San Francisco, CA – A public defender who is the son of two cop killers and has never prosecuted a criminal case in his life became the district attorney of crime-ridden San Francisco in the city’s latest election.
San Francisco District Attorney-Elect Chesa Boudin is the son of Kathy Boudin and David Gilbert, two members of The Weather Underground who were convicted of murdering two police officers and a Brinks security guard during an armed robbery in 1981, the San Francisco Chronicle reported.
Boudin, 39, was endorsed by Presidential hopeful U.S. Senator Bernie Sanders (I-Vermont), singer John Legend, and the co-founders of Black Lives Matter, as well as several first-term radical liberal prosecutors including Chicago’s beleaguered Cook County Prosecutor Kim Foxx and Philadelphia’s cop-hating district attorney, Larry Krasner.
Activist Shaun King’s Real Justice PAC and a lot of other money from outside the state of California filled the public defender’s campaign coffers, according to the San Francisco Chronicle.
Boudin was 14 months old when both of his parents left him with a sitter while they committed an armored car robbery in upstate New York, NBC News reported.
After his parents went to prison, he was raised by The Weather Underground’s leaders, Bill Ayers and Bernardine Dohrn, in a life of privilege that led him to Yale University.
After college, Boudin won a Rhodes scholarship and then worked as a translator for the late Communist Venezuelan President Hugo Chavez, according to NBC News.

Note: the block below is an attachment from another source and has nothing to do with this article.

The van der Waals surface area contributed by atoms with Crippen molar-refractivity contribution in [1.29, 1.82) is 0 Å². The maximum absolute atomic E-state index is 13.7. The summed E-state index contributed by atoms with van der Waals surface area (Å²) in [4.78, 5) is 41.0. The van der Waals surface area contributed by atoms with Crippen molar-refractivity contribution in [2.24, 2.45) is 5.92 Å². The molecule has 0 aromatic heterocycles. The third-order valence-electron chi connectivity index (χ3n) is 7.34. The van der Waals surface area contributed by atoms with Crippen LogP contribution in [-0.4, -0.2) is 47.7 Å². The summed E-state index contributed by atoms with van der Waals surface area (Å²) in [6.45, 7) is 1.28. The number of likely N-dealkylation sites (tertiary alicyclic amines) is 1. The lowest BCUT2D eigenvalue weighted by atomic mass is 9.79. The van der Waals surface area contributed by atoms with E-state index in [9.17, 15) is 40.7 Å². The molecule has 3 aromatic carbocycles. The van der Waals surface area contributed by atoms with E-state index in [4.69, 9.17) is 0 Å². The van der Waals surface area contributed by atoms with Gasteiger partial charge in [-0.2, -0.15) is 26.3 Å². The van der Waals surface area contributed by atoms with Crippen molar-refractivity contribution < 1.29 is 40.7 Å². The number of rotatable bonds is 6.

"Growing up, I had to go through a metal detector and steel gates just to give my parents a hug," Boudin said in one of his campaign videos.
His mother, Kathy Boudin, was released from prison in 2003 after serving 22 years for the murders, but his father, David Gilbert, remains behind bars serving life in prison, NBC News reported.
The newly-elected district attorney ran his campaign on criminal justice reform, claiming that he was also a “victim” of his parents’ armed robbery in 1981 that left three people dead, two of them police officers.
Boudin has claimed he was motivated to run for office because he has experienced the results of the “destructive effects of mass incarceration,” NBC News reported.
He campaigned on a promise of sweeping reforms and beat an establishment favorite, interim District Attorney Suzy Loftus.
Boudin said his victory is a call for refocusing the criminal justice system on rehabilitation instead of incarceration or punishment, the Los Angeles Times reported.
“It sends a pretty loud and clear message that the war on drugs and the tough-on-crime policies and rhetoric of the 1990s and early 2000s are on their way out,” Boudin said after his win. “It shows that there’s a massive thirst for change.”
He said he believed his real-life experience with the prison system helped him win.
“It made them appreciate that this is not just a kind of opportunity for political gain or power — this is a life journey for me,” Boudin told the Los Angeles Times. “This is something I’ve been affected by, thinking about, working on pretty much my entire life, and not something I got interested in in law school.”
Although he hasn’t even taken office yet, the district attorney-elect is already espousing loftier political goals.
Boudin said he thinks the desire for criminal reform “is not limited to San Francisco.”
“I think people understand that the massive amount of money we’re spending on punishment is not making us safer and is really destroying our collective humanity in ways that are profound and far-reaching and deep seated,” he told the Los Angeles Times.
San Francisco State University Political Science Professor Jason McDaniel said that the success of Boudin’s campaign pledges is not a given though.
McDaniel said the new prosecutor won’t be able to implement his sweeping reforms without the support of law enforcement, the Los Angeles Times reported.
“Will they get buy-in from the rank-and-file workers in the criminal justice system, the D.A.s, the sheriff?” he said. “That is not something that’s guaranteed.”